Vic Mensa sounds as confused as ever on “Hooligans”
Chicago rapper, Vic Mensa has been around for awhile, and yet he still struggles with finding his own voice.
The former Kids These Days member has a few projects under his belt, and has even worked with iconic artists like Kanye West and Skrillex.
Unfortunately in recent months, he’s fallen into a firing line of criticism through his drastic style change, as well as being vocally critical of deceased rapper XXXTENTACION and his abuse charges. Obviously XXXTENTACION is not absolved of his crimes just because of his passing, however, Mensa went about critiquing him in way that would guarantee him intense backlash from the hip-hop community. Not to mention his past confessions of domestic abuse show him to be a hypocrite.
Because of these controversies, Mensa’s new EP, “Hooligans” has been immediately denounced by the general public. Some have even gone as far as to say his career is over. I, however, don’t feel it’s nearly as bad as everyone makes it out to be.
The opener, “Dancing in the Streets” with The Neighbourhood singer, Jesse Rutherford operates as a very dramatic entrance to the project. Mensa brings some decent socially charged lyrics over a melodically dense instrumental. Rutherford really steals the show towards the back end with his angelic vocals being lifted into the heavens by luscious strings.
The single released in promotion for the EP, “Dark Things” has actually grown on me quite a bit since its initial release. Before, I just saw it as a copycat of fellow Chicago rapper Juice Wrld’s signature sound, but now I can at least appreciate some of the melodies Mensa incorporates into his flows. Some of his deliveries are pretty corny, like when he sings, “And I know I said I quit drugs last time. That was last time, life in the fast lane.” While it’s not exactly a highlight for me, it’s far from the worst thing I’ve heard this year.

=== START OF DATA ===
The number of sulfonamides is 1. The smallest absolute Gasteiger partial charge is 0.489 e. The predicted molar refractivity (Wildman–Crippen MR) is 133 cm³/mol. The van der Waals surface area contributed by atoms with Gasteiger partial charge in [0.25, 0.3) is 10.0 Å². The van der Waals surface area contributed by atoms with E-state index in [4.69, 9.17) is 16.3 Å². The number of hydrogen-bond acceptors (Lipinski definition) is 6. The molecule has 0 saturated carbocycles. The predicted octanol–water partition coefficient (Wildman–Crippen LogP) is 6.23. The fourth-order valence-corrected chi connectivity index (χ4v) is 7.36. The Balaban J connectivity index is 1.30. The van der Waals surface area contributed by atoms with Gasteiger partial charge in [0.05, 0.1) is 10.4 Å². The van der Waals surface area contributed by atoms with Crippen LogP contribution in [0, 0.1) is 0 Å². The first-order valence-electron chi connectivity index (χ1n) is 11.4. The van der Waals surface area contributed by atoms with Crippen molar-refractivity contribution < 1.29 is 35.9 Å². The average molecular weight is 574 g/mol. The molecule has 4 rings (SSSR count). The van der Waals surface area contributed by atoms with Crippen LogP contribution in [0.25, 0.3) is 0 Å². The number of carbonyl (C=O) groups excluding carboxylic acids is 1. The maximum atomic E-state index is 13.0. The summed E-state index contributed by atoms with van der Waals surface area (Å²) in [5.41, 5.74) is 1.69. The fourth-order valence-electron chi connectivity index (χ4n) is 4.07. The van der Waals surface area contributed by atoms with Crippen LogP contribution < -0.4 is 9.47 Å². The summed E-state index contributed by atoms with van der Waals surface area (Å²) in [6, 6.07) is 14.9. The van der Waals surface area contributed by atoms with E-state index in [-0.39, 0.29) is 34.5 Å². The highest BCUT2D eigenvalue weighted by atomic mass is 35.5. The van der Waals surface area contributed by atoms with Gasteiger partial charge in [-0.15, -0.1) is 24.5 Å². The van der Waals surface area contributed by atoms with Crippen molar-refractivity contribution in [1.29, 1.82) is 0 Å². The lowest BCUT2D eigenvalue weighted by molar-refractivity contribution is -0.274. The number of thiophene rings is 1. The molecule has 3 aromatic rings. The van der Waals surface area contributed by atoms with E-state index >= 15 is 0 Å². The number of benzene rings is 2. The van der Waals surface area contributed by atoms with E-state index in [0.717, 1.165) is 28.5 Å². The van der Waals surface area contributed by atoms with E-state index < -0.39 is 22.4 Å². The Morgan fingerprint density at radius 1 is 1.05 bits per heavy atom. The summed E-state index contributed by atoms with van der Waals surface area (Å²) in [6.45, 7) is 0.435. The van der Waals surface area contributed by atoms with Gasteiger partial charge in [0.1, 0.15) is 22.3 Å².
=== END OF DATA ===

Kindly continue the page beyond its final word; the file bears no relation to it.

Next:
“Dark Things” isn’t the only time Mensa sounds eerily like one of his contemporaries. In the openings for “In Some Trouble” and “Rowdy,” his cadences parallel Blueface and 6ix9ine perfectly.
Transitioning to“In Some Trouble,” Mensa and Ty Dolla $ign trade melodic flows that are easy on the ears over this R&B and rock infused beat. The lyrics didn’t contain much, but at least the singing is pretty good.
G Herbo’s feature on “Rowdy” is really the only worthwhile aspect of it. It’s easily the most aggressive track on “Hooligans,” and yet Mensa struggles to make a legitimate impact on the listener.
He sounds the most out of place on “Reverse” with G-Eazy, where he makes an attempt at a G-Eazy style pop-rap track like something you would hear off of “When It’s Dark Out.” Of course G-Eazy doesn’t really do anything that would save the track, he mostly sounds like he came in to grab a check and leave.
Mensa doesn’t stand out all that much on the soulful, “The 1 That Got Away/No Shoes.” Charlie Wilson on the other hand kills it on the hook. The second half of the track has this Kanyesque auto-tune looped instrumental that sounds okay in the beginning, but it continuously loops without progression to a point of unbearability.
Melodically or lyrically there is nothing noteworthy on “Deserve It” or “Klonopin.” Mr Hudson’s feature tries to be equally as epic as Rutherford’s, but it falls flat on its face. The way the EP ends makes it sound much more incomplete than it actually is.
As a whole, this thing isn’t as bad as X fans will make it out to be. The features are pretty decent and Mensa’s singing has improved immensely. Unfortunately, his Achilles’ heel continues to be his sonic misdirection. He continues to shoot for numerous sounds that are often hit or miss. Considering this is yet another lackluster project under Mensa’s belt, it isn’t really all that clear where he’ll be able to go from here. Maybe through a break and intense self reflection he could potentially improve himself, but at the moment his future is not looking bright.
Best songs: “In Some Trouble,” “Dancing in the Streets”
Worst song: “Reverse”